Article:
I had the opportunity to photograph in one of the largest Satellite Dish Manufacturing Companies. It is the only high volume producer of metal and sheet molded compound antennas in the world. They make their own resin, stamp, press, and paint their metal and composite products all under one roof.
The plant was very large, loud and hot. I photographed in the middle of the summer during the heat wave. It was well in the 90’s outside so you can imagine what it was inside. I guess there’s no way to air-condition a building over 700,00 square feet. Anyway, it didn’t matter to me. I love photographing in large industrial plants. There are so many textures, shapes and forms. I also enjoy having the opportunity to experience something that others don’t event think about. I had no idea that satellite dishes where manufactured so close to where I live, how they were made or how many dishes were made in a single day. The dishes in the photo below were all made that day and were just painted. The ones along the wall on the left are on the paint line.
Giant rolls of sheet metal are fed into a machine and stamped into shape. Although there is a lot of automation, actual workers are still needed for every step of the process. It takes about 250 employees to manufacture all the satellite dishes. At this step there are people feeding the metal, monitoring the process, taking them off the belt and packaging them into bins to go to the next step. I’m not sure of how many people were around me or what everyone was doing. I do know that no-one was sitting around.
Another stamping machine adheres screen and resin to the mold. They come down with such force it can be dangerous. Luckily, there are safety measures in place. There are little sensors that will shut the machine down if someone or something is in the way or too close. When I was shooting the machine kept shutting down and had to be reset. No-one could figure out what was happening at first. After a while of testing and trying to figure it out the mystery was solved. It was my lights. Apparently and somehow they were tripping the safety sensor. Whoops. Good thing it was no big deal and we all had a good laugh.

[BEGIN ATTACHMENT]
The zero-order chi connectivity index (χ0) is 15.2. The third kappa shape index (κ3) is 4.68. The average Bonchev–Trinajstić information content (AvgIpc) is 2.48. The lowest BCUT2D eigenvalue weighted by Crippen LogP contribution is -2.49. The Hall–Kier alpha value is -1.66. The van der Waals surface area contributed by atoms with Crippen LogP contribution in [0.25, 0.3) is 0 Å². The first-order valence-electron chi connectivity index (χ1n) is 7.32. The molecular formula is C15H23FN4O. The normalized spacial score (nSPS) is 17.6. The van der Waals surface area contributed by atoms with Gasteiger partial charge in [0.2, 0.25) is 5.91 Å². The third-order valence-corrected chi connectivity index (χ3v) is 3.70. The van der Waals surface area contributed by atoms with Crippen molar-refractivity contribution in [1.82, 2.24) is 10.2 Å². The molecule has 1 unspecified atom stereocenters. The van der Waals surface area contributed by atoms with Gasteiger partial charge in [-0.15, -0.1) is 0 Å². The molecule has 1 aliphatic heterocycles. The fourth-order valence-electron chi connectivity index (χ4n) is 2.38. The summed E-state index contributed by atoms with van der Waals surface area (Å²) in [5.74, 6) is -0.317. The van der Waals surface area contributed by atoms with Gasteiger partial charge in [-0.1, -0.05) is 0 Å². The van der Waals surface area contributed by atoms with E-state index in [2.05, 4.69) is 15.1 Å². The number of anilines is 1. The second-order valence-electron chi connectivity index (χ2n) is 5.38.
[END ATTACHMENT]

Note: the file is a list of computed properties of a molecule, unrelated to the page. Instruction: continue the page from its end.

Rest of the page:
The top part of the press is one of the most important pieces. I had to get as close as I could to actually be able to see it. It was a bit scary. All I could think about was this thing coming down on me and turning me into a satellite dish. That wouldn’t be fun. I know there are a lot of safety measures in place but the thought still crossed my mind. Its kind of like when you are scuba diving 80 feet below the surface and all you can think about is the theme song to Jaws.
Just to give you a little perspective on the size. Here is the full machine. This is just one. There is another next to it and many others of different types and sizes.
Yellowstone in September turned out to be the best time to visit. After Labor Day kids are back in school and people are back to work leaving the park pretty quiet. I was able to take it all in without being stuck in the long lines of RV’s I’ve heard about. (I hope I didn’t give away my best kept secret.)
I hope you enjoyed the 4th of July as much as I did. My typical 4th of July is spent on the beach during the day and then watching the fireworks being launched over the ocean. It’s one of the best ways to see fireworks in my opinion. This year I stayed home an enjoyed the local celebration. I’m glad I did, it was one big party.